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      Head Start loses funding due to furlough

      Toddlers are eager to start learning, but the problem Head Start is facing is tougher than learning the ABC's.

      "I don TMt think that everybody really or truly understands the negative effect the evil effect that sequestration is really having on our area," Director of Human Services Jose Luis Carrizales said.

      In 2012, summer enrollment for the child development program was at 1,300.

      Now in 2013, that number is down to 719.

      That TMs almost 600 less students.

      The Obama administration announced yesterday that the Head Start and Early Head Start would see a 5.27 percent in reduction in its $8 billion budget.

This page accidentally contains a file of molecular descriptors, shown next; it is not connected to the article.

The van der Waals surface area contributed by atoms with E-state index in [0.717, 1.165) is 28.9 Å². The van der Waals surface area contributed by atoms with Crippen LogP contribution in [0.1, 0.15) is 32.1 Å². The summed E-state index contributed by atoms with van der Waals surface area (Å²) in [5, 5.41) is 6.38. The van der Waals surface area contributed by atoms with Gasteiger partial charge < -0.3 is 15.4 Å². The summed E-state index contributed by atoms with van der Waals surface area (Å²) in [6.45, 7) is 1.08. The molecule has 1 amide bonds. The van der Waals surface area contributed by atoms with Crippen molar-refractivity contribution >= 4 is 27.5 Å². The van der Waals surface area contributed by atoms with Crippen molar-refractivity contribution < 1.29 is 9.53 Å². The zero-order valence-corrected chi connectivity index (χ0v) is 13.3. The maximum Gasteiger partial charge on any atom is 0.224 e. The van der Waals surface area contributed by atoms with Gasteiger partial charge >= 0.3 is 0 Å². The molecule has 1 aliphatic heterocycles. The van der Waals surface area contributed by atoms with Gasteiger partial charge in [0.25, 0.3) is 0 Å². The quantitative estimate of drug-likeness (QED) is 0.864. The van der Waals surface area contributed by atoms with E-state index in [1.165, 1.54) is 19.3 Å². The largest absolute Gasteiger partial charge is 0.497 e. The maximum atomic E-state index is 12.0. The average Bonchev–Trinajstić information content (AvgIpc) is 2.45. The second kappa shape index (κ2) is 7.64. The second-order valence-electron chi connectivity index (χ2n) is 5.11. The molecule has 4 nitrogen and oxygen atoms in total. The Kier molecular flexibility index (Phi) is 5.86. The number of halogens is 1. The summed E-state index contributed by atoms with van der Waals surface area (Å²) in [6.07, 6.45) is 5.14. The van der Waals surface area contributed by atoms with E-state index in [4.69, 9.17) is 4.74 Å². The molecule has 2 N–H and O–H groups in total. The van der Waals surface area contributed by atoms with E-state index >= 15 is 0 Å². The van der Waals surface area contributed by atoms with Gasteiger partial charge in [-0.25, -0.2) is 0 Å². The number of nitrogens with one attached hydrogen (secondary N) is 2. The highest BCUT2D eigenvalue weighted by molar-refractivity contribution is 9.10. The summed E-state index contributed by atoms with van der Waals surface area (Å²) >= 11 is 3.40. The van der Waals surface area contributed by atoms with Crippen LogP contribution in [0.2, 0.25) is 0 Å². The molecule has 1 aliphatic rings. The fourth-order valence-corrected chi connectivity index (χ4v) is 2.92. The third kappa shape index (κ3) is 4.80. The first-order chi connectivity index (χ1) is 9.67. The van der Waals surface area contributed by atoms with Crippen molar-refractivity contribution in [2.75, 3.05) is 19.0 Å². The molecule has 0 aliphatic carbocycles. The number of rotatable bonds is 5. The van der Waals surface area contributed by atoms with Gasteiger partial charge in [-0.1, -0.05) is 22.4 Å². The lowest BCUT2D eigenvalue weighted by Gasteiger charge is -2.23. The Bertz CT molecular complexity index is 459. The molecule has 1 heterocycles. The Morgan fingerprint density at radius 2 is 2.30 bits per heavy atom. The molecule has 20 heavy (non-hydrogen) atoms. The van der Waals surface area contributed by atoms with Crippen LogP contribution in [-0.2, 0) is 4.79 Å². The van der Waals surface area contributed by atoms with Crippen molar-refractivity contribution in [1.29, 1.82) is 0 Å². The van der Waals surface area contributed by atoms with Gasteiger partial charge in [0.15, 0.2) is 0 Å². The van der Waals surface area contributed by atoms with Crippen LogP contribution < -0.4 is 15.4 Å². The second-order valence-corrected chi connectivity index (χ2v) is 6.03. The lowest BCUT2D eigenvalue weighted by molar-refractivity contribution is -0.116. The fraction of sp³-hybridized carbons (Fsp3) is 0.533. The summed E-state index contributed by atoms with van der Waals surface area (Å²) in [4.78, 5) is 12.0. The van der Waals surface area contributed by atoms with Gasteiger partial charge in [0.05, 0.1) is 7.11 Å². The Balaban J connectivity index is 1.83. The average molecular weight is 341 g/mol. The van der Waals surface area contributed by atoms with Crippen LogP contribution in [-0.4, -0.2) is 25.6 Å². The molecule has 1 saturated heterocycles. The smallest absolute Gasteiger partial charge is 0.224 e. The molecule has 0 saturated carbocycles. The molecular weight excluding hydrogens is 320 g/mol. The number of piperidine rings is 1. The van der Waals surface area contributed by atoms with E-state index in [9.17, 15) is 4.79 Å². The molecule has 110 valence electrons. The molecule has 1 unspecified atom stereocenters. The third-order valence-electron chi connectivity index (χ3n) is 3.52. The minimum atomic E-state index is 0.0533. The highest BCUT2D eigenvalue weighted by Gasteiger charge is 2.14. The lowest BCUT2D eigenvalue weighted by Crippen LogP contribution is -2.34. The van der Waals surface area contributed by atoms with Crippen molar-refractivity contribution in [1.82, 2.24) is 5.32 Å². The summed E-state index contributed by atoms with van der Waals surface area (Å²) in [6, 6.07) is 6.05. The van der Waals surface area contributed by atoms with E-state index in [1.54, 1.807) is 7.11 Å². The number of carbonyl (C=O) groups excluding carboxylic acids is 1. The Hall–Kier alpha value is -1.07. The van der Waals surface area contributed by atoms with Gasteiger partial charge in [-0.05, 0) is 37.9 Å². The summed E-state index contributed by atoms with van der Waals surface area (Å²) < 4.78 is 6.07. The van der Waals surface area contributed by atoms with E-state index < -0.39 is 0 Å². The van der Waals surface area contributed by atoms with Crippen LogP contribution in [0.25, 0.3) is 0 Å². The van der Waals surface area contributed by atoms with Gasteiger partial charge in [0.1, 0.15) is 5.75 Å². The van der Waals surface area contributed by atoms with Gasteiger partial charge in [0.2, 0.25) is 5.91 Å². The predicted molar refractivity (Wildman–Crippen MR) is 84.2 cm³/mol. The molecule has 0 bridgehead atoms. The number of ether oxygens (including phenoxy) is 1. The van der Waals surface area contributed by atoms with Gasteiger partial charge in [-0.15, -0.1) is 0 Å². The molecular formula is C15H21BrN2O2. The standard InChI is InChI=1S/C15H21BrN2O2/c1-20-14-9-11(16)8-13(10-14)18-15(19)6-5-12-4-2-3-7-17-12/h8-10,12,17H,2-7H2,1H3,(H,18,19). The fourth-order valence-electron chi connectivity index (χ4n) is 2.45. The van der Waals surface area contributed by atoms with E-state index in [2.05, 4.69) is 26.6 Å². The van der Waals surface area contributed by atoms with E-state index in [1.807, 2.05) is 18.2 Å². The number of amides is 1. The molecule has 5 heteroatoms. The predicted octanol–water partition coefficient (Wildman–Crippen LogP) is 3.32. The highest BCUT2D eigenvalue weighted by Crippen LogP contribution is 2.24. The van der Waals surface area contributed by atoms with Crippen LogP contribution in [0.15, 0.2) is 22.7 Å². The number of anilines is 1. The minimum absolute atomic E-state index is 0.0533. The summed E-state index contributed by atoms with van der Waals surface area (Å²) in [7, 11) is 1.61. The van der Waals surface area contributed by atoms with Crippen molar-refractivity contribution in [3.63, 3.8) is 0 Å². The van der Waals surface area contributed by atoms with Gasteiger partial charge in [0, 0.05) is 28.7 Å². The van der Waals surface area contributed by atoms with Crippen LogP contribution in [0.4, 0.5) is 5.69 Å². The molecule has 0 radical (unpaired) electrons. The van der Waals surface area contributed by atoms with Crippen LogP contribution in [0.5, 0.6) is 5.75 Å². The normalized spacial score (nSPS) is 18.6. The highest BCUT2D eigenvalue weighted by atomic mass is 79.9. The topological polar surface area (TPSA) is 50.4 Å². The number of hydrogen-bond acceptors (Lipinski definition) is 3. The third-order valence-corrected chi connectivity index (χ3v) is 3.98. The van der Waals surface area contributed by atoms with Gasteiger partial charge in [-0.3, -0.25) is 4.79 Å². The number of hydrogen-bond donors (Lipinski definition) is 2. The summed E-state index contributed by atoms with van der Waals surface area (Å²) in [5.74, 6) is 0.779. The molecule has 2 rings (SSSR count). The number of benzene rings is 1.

Cameron and Willacy County is facing a $1 million cut.

      "I mean sequestration came out like a thief in the night and just took us over quickly I mean nobody knew about sequestration and all of a sudden boom it TMs there, and it TMs their in a bad not in a good way," Carrizales said.

      In order to handle sequestration in the best possible way, Carrizales said they TMve had to cut back on days of service to meet that $1 million cut.

      Nationwide more than 57,000 kids are affected by the cuts.

      In order to receive the services, you must meet federal income requirements.

      "Try to have some type of care for their children whether it TMs with relatives or friends or sometimes even under age children on their own, unfortunately," Carrizales said. Across Cameron and Willacy counties Head Start staff cut 70 teacher aides, 23 bus drivers and 15 custodians.

      A total of 48 family service workers and 20 administration staff employees were affected by furloughs.